Now 53, Cannata got her medical degree from the American University of the Caribbean and did a residency in anesthesiology at a hospital connected with the New York state university system. In 1986, she was licensed to practice in Florida, where she opened offices in Cape Coral, Englewood and Tampa.
The Tampa office catered to "persons who were working in the adult entertainment business,'' according to state Board of Medicine records. Cannata even rented space in clubs like the Pink Pony to use as examination rooms.
In July 2001, Cannata was hit with a $111,139 judgment for breaching a lease in a Sarasota shopping center. Soon afterward, the Hillsborough County Sheriff's Office learned from an informant that her physician assistant — Coker — was selling prescriptions for addictive drugs at the Diamond's Men's Club and Cannata's Tampa office.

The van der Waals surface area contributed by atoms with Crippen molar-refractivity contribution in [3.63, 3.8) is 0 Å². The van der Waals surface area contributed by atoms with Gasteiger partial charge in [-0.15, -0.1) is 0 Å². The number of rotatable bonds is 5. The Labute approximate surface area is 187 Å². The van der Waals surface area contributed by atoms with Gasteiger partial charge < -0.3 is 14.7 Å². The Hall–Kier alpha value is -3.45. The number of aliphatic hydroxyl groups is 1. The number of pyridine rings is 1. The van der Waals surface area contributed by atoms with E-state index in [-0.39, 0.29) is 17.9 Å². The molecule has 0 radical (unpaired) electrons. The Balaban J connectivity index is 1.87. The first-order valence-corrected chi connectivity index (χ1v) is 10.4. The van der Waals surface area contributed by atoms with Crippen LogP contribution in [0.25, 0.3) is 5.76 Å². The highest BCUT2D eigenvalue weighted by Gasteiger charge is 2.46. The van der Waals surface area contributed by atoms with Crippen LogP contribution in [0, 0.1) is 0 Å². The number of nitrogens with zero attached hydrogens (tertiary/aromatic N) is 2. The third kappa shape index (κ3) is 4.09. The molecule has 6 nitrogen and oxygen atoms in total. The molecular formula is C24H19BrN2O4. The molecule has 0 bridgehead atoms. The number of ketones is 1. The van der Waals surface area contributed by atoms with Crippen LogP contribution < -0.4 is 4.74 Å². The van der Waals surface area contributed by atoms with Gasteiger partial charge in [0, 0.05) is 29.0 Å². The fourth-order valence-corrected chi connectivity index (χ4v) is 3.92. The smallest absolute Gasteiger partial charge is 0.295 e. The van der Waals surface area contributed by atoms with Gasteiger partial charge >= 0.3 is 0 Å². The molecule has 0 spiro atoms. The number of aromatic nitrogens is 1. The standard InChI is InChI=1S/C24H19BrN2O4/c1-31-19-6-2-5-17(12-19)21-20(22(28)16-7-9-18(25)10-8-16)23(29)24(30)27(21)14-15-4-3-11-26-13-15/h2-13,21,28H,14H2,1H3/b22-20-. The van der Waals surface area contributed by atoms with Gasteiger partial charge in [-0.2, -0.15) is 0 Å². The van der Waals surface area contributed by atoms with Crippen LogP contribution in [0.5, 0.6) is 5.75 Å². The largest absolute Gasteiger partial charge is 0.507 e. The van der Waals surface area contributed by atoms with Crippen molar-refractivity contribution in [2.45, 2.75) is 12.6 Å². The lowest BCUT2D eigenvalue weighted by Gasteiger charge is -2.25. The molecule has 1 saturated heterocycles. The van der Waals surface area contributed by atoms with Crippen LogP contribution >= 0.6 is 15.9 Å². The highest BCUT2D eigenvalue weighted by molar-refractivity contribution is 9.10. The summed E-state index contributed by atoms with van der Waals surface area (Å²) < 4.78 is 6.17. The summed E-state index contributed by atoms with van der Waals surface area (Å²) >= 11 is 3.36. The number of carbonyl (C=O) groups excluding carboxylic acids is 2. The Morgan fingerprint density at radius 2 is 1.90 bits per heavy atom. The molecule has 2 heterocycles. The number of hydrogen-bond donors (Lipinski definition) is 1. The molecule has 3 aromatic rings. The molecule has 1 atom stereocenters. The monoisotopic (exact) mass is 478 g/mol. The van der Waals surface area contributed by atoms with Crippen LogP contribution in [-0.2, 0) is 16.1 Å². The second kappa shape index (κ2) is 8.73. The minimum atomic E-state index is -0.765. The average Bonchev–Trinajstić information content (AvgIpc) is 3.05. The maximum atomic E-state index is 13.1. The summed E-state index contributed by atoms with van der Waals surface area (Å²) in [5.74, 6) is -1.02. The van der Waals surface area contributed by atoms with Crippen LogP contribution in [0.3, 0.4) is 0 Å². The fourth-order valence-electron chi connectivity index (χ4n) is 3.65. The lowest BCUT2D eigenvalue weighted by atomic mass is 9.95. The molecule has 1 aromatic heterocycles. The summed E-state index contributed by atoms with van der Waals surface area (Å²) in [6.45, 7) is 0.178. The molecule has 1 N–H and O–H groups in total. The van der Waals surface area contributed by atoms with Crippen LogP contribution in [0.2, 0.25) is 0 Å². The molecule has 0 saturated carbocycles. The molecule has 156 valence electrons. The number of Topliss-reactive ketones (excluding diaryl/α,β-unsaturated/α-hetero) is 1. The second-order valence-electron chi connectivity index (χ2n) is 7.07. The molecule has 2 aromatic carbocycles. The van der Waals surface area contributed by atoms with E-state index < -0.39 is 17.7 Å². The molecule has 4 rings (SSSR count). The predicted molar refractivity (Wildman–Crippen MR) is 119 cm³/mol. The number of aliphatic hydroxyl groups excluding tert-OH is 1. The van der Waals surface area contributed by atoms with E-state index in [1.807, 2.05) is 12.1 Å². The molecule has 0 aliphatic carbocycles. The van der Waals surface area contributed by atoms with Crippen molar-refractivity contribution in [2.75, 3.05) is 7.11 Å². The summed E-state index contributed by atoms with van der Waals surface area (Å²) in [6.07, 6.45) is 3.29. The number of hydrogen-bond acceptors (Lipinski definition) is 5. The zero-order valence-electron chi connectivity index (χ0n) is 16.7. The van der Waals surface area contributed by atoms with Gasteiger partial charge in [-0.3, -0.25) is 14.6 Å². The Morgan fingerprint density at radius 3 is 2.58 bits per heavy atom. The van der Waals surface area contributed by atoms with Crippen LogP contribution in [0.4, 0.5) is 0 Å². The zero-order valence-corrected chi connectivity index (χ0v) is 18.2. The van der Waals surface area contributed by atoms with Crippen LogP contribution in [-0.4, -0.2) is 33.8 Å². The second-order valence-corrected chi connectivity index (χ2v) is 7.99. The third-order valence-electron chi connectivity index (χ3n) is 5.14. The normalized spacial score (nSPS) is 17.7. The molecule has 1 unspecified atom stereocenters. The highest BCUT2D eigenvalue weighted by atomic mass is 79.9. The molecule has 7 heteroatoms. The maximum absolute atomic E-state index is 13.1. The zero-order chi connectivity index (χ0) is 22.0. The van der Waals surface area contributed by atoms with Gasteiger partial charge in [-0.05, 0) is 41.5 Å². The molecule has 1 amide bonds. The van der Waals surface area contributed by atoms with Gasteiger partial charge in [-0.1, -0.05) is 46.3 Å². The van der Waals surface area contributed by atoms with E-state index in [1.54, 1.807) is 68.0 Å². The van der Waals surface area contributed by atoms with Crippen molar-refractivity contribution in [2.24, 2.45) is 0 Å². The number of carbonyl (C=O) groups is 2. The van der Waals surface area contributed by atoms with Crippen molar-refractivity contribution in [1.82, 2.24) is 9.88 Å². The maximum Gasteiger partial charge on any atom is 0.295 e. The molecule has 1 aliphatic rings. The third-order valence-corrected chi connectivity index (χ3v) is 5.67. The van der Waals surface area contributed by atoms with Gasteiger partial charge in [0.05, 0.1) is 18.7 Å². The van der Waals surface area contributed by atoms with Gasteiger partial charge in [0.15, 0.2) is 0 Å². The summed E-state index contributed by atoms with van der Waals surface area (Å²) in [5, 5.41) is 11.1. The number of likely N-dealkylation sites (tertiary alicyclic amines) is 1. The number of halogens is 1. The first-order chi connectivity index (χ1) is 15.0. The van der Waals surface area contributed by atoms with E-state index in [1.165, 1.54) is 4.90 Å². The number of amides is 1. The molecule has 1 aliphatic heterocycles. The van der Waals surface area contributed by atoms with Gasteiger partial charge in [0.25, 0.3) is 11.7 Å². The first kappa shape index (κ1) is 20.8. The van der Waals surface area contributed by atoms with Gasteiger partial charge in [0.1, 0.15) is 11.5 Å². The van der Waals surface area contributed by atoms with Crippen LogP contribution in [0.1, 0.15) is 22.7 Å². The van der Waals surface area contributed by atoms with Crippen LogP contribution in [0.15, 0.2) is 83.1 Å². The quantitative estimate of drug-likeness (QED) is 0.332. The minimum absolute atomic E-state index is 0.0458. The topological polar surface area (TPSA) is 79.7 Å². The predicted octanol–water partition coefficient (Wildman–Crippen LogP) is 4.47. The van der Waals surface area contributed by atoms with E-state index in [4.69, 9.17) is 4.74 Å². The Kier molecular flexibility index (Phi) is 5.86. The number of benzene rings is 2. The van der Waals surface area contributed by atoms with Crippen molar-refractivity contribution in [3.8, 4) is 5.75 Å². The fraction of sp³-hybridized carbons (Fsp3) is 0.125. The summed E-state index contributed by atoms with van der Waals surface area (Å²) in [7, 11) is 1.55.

Between July 14, 2001, and Feb. 12, 2002, undercover detectives — including one who posed as a call girl — bought the antianxiety drug Xanax and the painkillers Lortab, Vicodin and Roxicet — all containing substances controlled by law.
"All of the prescriptions were presigned by (Cannata),'' the Board of Medicine found. "(She) was not present during the appointments and did not evaluate the undercover detectives at any time prior'' to Coker filling out the prescription slips.
State law prohibits physician assistants from prescribing controlled substances.
In November 2001, the investigation widened to Sarasota County, where an undercover detective posing as a patient who had been in a car wreck met with Cannata herself.
The doctor checked his blood pressure but "neither X-rays, MRIs or blood tests were performed or scheduled,'' the detective said in a probable cause affidavit.